Simplify the Holidays

Spreading the good word I heard on Olin Lagon’s  Social Actions blog.  Check out the Simplify the Holidays campaign–hey I can DO this stuff: potted christmas trees, edible gifts, cleaning up the streets!  What a great way to celebrate!

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Social Actions makes making a difference easier

I earlier posted a video and post about The Girl Effect.  I found out about it through socialactions.com, an incredible organization which makes online philanpthropy easy.  The Girl Effect is supported by one of a multitude of incredible online philanthropy sites.  This one is called globalgiving.com.  At sites like this, you can chose specific projects covering a huge range of issues.  Many of the projects support one specific individual or one small community–guaranteeing that your dollars go to the people whose pictures you see, whose stories you learn, and whose lives you can change.  I know this works, because my friend Christine Egger put together a project last year to help put a homeless Nepali boy in school (http://www.givemeaning.com/project/yubaraj).  I went with her to Nepal to meet the boy and the adults who were helping him and I have seen the dedication and responsibility that one-to-one giving generates.  I am a true convert to this type of online helping.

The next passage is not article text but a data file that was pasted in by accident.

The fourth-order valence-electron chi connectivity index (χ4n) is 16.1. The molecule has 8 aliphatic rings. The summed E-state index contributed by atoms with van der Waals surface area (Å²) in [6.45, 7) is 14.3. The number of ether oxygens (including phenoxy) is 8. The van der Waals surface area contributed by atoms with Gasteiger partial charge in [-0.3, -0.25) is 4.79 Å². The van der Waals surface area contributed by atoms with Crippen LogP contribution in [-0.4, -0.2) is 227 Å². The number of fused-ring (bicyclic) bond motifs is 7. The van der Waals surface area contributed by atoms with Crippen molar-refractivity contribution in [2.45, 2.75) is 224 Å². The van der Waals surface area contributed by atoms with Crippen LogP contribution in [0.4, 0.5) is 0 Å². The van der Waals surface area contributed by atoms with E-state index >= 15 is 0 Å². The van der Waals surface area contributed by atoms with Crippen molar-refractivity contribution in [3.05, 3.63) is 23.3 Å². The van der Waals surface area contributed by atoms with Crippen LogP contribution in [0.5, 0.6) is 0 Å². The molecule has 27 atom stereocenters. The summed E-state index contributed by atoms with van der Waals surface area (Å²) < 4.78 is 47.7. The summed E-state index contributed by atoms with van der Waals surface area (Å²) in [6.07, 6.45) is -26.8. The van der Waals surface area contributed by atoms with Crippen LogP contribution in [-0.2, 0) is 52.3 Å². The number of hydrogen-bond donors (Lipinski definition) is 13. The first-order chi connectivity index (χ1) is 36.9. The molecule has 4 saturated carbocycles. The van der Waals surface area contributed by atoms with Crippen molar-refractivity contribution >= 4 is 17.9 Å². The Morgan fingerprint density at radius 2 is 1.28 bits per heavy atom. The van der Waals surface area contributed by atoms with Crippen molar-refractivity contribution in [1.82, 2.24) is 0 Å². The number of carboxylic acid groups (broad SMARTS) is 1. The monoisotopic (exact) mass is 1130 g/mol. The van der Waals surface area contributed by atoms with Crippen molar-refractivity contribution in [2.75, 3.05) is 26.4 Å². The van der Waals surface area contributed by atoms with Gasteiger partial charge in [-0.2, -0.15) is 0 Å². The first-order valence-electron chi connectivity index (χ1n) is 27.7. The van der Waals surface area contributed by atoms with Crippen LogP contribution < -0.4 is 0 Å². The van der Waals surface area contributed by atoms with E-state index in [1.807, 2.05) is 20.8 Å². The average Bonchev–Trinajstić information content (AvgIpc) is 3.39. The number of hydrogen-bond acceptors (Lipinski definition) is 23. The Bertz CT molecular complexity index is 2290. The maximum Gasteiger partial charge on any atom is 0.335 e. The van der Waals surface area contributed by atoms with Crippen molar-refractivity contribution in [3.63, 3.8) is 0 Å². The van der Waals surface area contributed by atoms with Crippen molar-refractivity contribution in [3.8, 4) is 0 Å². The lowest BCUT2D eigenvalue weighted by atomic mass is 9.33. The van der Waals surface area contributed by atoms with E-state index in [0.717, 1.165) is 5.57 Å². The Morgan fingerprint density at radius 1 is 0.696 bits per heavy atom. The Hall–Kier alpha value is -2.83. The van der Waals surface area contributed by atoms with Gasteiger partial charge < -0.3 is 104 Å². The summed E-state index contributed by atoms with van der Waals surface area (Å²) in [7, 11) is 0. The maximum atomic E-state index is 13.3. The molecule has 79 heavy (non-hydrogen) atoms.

From this experience, Christine partnered in the development of a google-like search engine that compiles projects from over thirty websites like globalgiving.com called socialactions.com.  This website serves as the portal to accessing thousands, if not more, ways to make the world a better place and is funded completly independently of donations to the websites.  The projects can be searched and sorted according to your personal preferences, and you can put notices about them on websites, blogs, in e-mails, etc.  Again, your money goes directly to the people and organizations listed in the proposal, no middle-men, no skimming off the top.